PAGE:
Q: On the water handling project that you’re undertaking, long-term vision for this: One, is this included in your capital plan already; and then two, are there applications to other areas where you want to put this in; and then ultimately once the infrastructure is built out, is that something that you’d like to retain or is it something that you’d like to monetize?

William Way, President and Chief Executive Officer: Well, the water project is — the genesis of it, I think, is really leveraging off of a practice that we use very, very successfully in Pennsylvania, where we have a quite a network of capability to move water from pad to pad and avoiding trucking cost and trucking — both trucking cost on the road and trucking cost which is hired to get water around. This opportunity, especially in West Virginia with a train and the remote sites and the space needed and everything really brings further enhancement to the well economics. It is — will be a part of how we develop this play because of the results that we got in Pennsylvania. And as we look to expand it across our development areas, we’ll do that in phases, it is in our capital program and the first three phases of it actually are in our capital program, and we’ll continue to look for opportunities to expand it going forward.

And to your question around will we keep it, I mean it’s certainly an integral part of our operation, but you always look for opportunities to enhance value and we’ll see when the time come.

Q: What percentage of your pre-reserves is from the Fayetteville at this juncture?

Paul Geiger, Senior Vice President – SWN Advance: We release that on an annual basis, so the quarterly numbers are not simply put out. But generally as we look at that now, you’ve got about a-third of the reserve base is Fayetteville.

Q: Just a quick question related to the water infrastructure project in Southwest PA. When you think about getting a rate of return on that, do you have the opportunity to sell services to third-party operators?

William Way, President and Chief Executive Officer: We absolutely do. And we would set the project up for that opportunity.

Q: Can you talk more about lateral length in both Northeast Pennsylvania and then in the Southwest Appalachia and how do you see your lateral length moving over the next year and what would any constraints may be on that?

William Way, President and Chief Executive Officer: Well, the lateral length, we do try and maximize lateral length wherever we’ve successfully gone over 12,000 feet with good success wins, no issues there. Currently our lateral lengths average 5,500 feet in Northeast Appalachia and 7,500 feet in Southwest Appalachia. We do look to expand that, we work with land owners that’s usually the — the requirement is if it’s already a unit, you have to work with the landowners, we’ve successfully been able to do that in some areas and we’re continuing to pursue that. We feel very comfortable with longer lateral lengths where we can drill them and are working on those as we speak.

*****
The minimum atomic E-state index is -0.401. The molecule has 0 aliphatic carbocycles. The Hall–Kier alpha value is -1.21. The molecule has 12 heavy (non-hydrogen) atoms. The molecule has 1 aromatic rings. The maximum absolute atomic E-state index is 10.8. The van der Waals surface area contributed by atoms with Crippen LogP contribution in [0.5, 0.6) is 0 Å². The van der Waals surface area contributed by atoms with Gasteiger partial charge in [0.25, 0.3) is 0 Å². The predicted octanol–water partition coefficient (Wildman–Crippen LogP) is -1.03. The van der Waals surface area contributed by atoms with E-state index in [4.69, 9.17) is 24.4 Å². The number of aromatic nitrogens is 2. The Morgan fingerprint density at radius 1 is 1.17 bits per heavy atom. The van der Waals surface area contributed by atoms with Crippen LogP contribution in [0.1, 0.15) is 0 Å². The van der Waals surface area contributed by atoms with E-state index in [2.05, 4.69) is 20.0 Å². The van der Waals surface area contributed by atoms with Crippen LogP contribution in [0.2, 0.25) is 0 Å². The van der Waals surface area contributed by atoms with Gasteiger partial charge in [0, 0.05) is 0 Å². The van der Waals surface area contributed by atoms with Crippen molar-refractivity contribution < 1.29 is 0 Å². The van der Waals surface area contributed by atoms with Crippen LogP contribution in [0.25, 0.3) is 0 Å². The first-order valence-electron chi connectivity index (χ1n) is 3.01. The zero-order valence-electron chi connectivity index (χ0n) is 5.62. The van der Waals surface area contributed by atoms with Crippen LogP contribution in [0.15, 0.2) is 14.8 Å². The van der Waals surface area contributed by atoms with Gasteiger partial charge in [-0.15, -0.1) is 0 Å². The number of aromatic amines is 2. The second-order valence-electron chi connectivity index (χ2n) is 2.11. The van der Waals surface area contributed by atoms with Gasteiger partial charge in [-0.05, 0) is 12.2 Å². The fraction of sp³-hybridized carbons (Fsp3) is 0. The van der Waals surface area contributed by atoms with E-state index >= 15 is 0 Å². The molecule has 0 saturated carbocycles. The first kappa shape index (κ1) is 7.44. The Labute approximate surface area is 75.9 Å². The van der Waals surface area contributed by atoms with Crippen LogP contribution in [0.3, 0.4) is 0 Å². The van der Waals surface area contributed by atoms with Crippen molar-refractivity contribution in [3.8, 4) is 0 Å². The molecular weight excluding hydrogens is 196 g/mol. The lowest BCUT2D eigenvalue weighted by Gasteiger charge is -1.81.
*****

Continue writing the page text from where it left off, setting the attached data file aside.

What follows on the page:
Q: When you look at optimizing activity in the future in the Fayetteville Shale area, it looks like some of those more recent Moorefield wells were at a longer lateral length. And I think traditionally the Fayetteville ones were little over 5,000 feet. What is the limitation on drilling longer laterals in the Fayetteville adjusted depth that you’re working there, and can you extend those little bit longer?

Jason Kurtz, Vice President – Marketing and Transportation: We have drilled some longer and we will do that. We actually have easier land situation there than we do in Appalachia, but yes, we are very comfortable some of the — even the depth we have no problem drilling 7,500 to 9,000 feet there.


Q: And so as far as next steps, is it still sort of in project mode versus something that you would consider to move to more development as you look into ’18?

William Way, President and Chief Executive Officer: Yeah, really we need to continue to understand the expense of the Utica under our acreage and the quality of it and then as we very clearly disclosed, we’ve got to get the well cost down. And so there is a continuous drive to understand the risks associated with drilling these wells. We are — once we go to development mode, we have a very, very clear track record of driving well cost down dramatically. These are expensive wells, so we’ve challenged the teams to get the one-off wells performance down as well, and that gives us the confidence to go forward. But the subsurface what we’re seeing, we’re interested in — we’ve just got to get the cost down. We have a path to get there and that path is mapped out. And so the teams need to demonstrate that in the coming wells and then we can put it in the capital allocation analysis system that we have and again it’s heads-up competition.